At least 14 people have reportedly been killed in an ongoing attack, claimed by militant group al-Shabaab, on the Dusit Hotel in the Kenyan capital Nairobi.
Kenyan television featured appeals for blood from local hospitals.
Kenyan police chief Joseph Boinnet said a suicide bomber had been involved in the attack.
The incident, involving several explosions and an exchange of gunfire, began earlier in the afternoon in the Westland district of the capital, which also houses a bank and a number of offices. Local television showed smoke rising from a compound in the district of the city.
Special forces have cordoned off the area with reports of people still trapped inside the hotel. While Nairobi police commander Philip Ndolo reported it could possibly be a robbery, police spokesperson Charles Owino told AFP that a terrorist attack couldn’t be ruled out.
“All police teams, including anti-terror officers, have been dispatched to the scene. As of now, we are treating it as anything, including the highest attack,” said Owino.
Gunmen blasted their way into the hotel and office complex, sending workers fleeing for their lives as others cowered under their desks. Police warned the “terror attack” may still be ongoing, with the assailants still inside the upscale 14 Riverside Drive complex.
“The main door of the hotel was blown open and there was a human arm in the street, severed from the shoulder,” said Serge Medic, the Swiss owner of a security company, who ran to the scene to help civilians when he heard of the attack from his taxi driver.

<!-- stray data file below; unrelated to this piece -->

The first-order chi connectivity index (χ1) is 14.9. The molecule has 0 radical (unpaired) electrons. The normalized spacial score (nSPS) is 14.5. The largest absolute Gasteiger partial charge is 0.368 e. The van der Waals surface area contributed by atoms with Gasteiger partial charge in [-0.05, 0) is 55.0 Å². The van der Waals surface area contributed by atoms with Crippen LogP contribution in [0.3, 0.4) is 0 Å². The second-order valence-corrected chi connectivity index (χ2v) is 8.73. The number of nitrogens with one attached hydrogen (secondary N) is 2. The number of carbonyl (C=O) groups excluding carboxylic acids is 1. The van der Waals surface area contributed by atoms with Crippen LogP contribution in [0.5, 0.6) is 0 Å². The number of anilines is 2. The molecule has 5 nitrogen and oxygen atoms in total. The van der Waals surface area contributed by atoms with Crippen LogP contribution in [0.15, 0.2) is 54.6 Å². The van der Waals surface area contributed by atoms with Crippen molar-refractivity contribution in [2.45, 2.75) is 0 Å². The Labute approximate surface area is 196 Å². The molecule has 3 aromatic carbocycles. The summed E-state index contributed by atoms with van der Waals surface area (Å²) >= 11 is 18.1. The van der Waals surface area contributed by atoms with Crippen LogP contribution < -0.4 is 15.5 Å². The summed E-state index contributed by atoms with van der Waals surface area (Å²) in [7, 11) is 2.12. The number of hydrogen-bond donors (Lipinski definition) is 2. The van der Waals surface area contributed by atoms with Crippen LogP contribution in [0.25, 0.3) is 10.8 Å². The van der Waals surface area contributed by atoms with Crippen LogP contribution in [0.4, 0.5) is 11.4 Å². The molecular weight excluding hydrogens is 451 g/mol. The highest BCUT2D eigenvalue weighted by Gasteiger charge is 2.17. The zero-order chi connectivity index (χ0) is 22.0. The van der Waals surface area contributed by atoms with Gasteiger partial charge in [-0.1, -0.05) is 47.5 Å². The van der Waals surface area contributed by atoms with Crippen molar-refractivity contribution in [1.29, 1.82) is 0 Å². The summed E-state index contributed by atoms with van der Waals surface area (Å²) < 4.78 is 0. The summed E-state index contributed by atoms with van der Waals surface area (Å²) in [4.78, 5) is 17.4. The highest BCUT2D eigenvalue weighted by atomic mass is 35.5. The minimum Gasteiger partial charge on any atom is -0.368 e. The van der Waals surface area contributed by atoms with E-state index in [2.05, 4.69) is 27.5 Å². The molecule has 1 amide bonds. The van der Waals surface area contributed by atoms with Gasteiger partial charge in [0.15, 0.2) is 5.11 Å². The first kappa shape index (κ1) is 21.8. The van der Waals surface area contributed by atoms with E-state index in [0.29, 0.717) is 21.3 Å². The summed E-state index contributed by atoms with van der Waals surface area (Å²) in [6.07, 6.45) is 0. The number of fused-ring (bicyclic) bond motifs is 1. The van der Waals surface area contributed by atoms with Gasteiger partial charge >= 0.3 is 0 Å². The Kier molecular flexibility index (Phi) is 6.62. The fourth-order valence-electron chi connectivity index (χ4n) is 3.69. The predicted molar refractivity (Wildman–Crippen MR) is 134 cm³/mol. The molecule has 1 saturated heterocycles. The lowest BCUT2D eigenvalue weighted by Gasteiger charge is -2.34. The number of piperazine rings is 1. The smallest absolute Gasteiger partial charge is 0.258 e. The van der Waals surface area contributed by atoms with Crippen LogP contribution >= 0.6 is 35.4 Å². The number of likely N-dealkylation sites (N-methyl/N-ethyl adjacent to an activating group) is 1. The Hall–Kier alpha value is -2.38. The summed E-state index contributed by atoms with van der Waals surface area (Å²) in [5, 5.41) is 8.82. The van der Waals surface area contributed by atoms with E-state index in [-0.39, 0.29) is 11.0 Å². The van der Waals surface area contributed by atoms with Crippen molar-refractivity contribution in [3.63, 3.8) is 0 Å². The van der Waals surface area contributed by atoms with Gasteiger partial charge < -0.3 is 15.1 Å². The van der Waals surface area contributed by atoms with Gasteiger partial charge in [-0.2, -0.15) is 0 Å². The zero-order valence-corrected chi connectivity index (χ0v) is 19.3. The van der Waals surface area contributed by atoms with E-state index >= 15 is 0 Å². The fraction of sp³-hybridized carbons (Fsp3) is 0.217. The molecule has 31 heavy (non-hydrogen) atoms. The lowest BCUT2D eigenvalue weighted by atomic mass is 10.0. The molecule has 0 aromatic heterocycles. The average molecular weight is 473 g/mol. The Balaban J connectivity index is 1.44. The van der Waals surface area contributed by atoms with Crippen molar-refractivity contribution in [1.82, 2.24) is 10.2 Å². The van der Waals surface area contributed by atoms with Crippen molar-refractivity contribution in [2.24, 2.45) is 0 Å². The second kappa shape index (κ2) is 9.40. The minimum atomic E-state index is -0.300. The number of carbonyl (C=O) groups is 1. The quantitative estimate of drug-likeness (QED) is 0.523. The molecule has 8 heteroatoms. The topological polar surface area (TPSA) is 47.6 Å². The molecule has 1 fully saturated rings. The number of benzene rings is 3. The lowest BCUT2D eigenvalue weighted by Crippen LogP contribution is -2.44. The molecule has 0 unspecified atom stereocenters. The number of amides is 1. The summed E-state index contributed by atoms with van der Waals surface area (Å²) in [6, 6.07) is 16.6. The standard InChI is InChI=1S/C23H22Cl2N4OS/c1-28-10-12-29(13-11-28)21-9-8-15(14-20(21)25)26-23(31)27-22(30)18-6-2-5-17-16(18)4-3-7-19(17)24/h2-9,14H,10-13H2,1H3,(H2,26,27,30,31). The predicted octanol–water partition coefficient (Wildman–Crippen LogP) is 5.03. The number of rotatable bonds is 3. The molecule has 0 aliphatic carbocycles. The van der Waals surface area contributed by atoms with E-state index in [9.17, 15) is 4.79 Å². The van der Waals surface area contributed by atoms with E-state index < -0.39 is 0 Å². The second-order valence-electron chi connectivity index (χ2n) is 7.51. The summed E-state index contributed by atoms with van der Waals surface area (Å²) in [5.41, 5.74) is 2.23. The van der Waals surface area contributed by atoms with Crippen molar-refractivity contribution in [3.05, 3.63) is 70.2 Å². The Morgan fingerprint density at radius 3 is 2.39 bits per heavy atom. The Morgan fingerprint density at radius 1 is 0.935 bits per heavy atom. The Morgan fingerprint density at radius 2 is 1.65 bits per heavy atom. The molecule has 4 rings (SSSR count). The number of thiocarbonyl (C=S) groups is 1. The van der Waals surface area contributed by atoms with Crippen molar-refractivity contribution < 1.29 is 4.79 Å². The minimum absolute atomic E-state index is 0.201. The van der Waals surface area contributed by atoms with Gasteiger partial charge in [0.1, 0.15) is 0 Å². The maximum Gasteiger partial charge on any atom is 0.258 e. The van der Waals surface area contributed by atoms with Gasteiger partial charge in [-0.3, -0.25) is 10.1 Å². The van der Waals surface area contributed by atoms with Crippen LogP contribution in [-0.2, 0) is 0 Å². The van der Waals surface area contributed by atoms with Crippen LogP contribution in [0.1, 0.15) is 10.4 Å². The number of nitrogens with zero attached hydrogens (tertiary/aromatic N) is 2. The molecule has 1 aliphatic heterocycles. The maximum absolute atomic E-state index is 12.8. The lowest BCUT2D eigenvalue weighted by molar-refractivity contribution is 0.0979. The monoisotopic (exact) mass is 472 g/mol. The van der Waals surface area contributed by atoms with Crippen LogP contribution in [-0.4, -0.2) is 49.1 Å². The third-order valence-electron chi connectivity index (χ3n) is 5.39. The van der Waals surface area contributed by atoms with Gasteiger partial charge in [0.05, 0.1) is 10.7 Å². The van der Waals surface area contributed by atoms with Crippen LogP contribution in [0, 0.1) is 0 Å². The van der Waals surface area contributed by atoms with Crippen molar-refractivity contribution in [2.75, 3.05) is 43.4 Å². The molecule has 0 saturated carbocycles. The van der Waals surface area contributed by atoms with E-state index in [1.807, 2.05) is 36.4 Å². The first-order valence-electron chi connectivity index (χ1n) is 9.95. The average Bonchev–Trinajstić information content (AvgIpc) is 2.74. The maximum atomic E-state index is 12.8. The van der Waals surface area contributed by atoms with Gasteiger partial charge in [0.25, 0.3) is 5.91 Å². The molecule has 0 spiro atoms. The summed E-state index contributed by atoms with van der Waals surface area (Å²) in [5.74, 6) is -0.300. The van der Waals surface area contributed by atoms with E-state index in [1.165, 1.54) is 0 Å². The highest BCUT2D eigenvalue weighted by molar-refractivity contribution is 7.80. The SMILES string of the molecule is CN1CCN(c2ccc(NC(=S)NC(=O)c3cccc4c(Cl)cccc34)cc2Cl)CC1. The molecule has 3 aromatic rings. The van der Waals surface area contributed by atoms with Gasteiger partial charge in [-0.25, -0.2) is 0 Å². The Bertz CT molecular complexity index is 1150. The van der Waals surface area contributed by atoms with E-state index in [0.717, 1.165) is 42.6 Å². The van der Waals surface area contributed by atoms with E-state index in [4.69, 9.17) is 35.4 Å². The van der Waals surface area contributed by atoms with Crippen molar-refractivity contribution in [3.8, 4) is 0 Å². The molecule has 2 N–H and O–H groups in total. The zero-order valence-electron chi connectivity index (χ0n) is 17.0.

Medic, who was armed, said he entered the building with a policeman and two soldiers, but they came under fire and retreated.
“One man said he saw two armed men with scarves on their head and bandoliers of bullets,” Medic s aid, as gunfire echoed in the background more than two hours after the attack began.
A woman shot in the leg was carried out and three men emerged, covered in blood. Some office workers climbed out of windows. Many said that they had had to leave colleagues behind, still huddled under their desks.
“There’s a grenade in the bathroom,” one officer yelled as police rushed out from one building.
“We heard a loud bang from inside. Then I saw shattered glass,” said Geoffrey Otieno, who works at a beauty salon in the complex. “We hid until we were rescued.”
Kenya has often been targeted by al-Shabaab, which killed dozens of people in a shopping centre in 2013 and nearly 150 students at a university in 2015.
“We are behind the attack in Nairobi. The operation is going on,” said Abdiasis Abu Musab, the group’s military operations spokesperson.
According to its website, 14 Riverside is home to the offices of international companies including BASF, Colgate Palmolive, Reckitt Benckiser, Pernod Ricard, Dow Chemical and SAP, as well as the dusitD2 hotel, part of the Thai hotel group Dusit Thani.
The Australian embassy is across the road from the compound.
Al-Shabaab says its attacks in Kenya are revenge for Kenyan troops stationed inside Somalia, which has been riven by civil war since 1991.
The Kenyan troops, concentrated in the south, originally went into Somalia to try create a buffer zone along the border. They are now part of an AU peacekeeping force supporting the weak UN-backed c entral government. African News Agency (ANA) Reuters